A City, Its Nuclear Submarine, And The Ties That Bind


April 12, 1992|By Candy Thomson

GROTON, CONN. — The distance between the deck of the Navy's newest nuclear submarineand the streets of Maryland's capital is a lot shorter than you might think.

Members of the ship's crew, who have spent more than a year preparing the USS Annapolis for sea duty, say it's more than just a name that ties them to the city.

For close to two years, city leaders and members of a local groupcalled The USS Annapolis Commemorative Committee have been at work, raising money to pay for some "Welcome to our family" gifts for the crew.

An aerial photo of the city hangs above the officer's dining table. Crew members have been given commemorative dog tags engraved with the launch and commissioning dates.

A local radio station has donated 400 compact disks and pledged a continuing supply, while another organization has donated the money for a CD player for the cabin mess.

"With the support of the city, it makes it really feel like home, like we're doing something for somebody instead of just the Navy," said Chief Petty Officer Fred Goff, of Perry Hall.

Goff said he was hoping to serve on the USS Maryland, now under construction. The "luck of the draw" put him on the Annapolis.

"Annapolis has doneus well," said Goff, an 11-year veteran who re-enlisted in the city in 1990. "We couldn't be happier."

Jay Danna, a machinist mate 3rdclass, requested duty on the submarine bearing the city's name when he enlisted a little more than a year ago.

"It gives me a great feeling, a sense of pride in my hometown. I like going into the stateroom and seeing a picture of my hometown. It makes me feel really good."

More than 100 Annapolitans traveled to Groton yesterday to give the ship and its crew of 145 a send-off at its commissioning ceremonies. Receptions and special below-deck tours attracted several hundredpeople to the submarine base and the town.

The delegation was headed by Mayor Alfred A. Hopkins. His presentation to the ship's captain, Cmdr. Richard Severinghaus, was the silver punch bowl and ladle that was on board the original USS Annapolis in 1897.

That ship, a gunboat that saw action in the Spanish-American War, remained in service until 1940; it was replaced four years later by a patrol escort boat bearing the city's name. The third Annapolis was a converted escort carrier from World War II that saw duty as a communication ship during the Vietnam War.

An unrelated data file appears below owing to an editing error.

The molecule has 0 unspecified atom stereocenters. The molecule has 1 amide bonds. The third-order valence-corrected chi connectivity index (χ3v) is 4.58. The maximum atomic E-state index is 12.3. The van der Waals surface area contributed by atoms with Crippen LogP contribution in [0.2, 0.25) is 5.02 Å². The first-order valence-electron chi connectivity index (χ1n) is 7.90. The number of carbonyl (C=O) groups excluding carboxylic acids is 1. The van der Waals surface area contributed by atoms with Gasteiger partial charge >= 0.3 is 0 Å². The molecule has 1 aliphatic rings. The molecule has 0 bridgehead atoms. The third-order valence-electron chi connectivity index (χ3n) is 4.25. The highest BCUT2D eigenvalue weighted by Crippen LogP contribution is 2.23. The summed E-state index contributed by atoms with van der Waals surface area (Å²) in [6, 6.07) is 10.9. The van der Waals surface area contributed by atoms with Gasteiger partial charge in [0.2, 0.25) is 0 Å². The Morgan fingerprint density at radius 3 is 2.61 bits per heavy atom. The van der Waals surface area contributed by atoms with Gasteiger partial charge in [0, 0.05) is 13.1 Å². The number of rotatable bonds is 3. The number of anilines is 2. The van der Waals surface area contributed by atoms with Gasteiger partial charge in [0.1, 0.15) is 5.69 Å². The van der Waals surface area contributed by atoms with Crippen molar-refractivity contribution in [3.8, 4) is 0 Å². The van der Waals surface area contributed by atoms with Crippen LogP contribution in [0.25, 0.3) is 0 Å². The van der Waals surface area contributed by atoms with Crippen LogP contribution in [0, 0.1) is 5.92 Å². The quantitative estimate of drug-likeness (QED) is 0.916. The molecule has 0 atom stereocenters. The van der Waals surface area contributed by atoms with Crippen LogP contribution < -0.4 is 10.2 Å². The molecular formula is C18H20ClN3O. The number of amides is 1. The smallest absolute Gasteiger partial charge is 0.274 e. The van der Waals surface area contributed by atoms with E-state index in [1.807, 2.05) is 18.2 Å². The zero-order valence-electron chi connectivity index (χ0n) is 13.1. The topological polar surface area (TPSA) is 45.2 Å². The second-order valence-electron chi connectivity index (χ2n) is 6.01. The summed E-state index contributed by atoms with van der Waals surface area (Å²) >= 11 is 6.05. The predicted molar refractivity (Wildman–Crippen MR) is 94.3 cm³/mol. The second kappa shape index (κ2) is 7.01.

The silver service was lost for a number of years until the bowl and ladle turned up on a Navy ship, The Hayler, docked in Norfolk, Va.

Hopkins, a history buff and former Navy enlisted man, had the two pieces restored and returned to their rightful place.

As the first tenants of the newest USS Annapolis, the captain and crew are de facto public relations specialists, answering questions and allowing the public to take a rare peek at their office andhome. Most say they've enjoyed the opportunity.

"It's been very interesting to meet the people from Annapolis and see how they've taken to the ship," said Petty Officer Raymond Powell, of Salisbury. "It helps us to know that someone other than our families are on our side."

Said Goff, "It's wonderful. The submarine service is very secretive, so when we get the opportunity to show off our wares, it's a bonus."

Goff and Danna hope to show off the city next month when thesubmarine visits Annapolis during Naval Academy commissioning week.

"A lot of members of the crew haven't been there. The history of Annapolis is amazing," said Goff.

However, while Annapolitans will be able to gawk at the Navy's newest marvel, Goff says he won't be able to show his shipmates Maryland's latest attraction -- Oriole Park at Camden Yards.

"Unfortunately, the Orioles aren't home," he said. "I've already checked."

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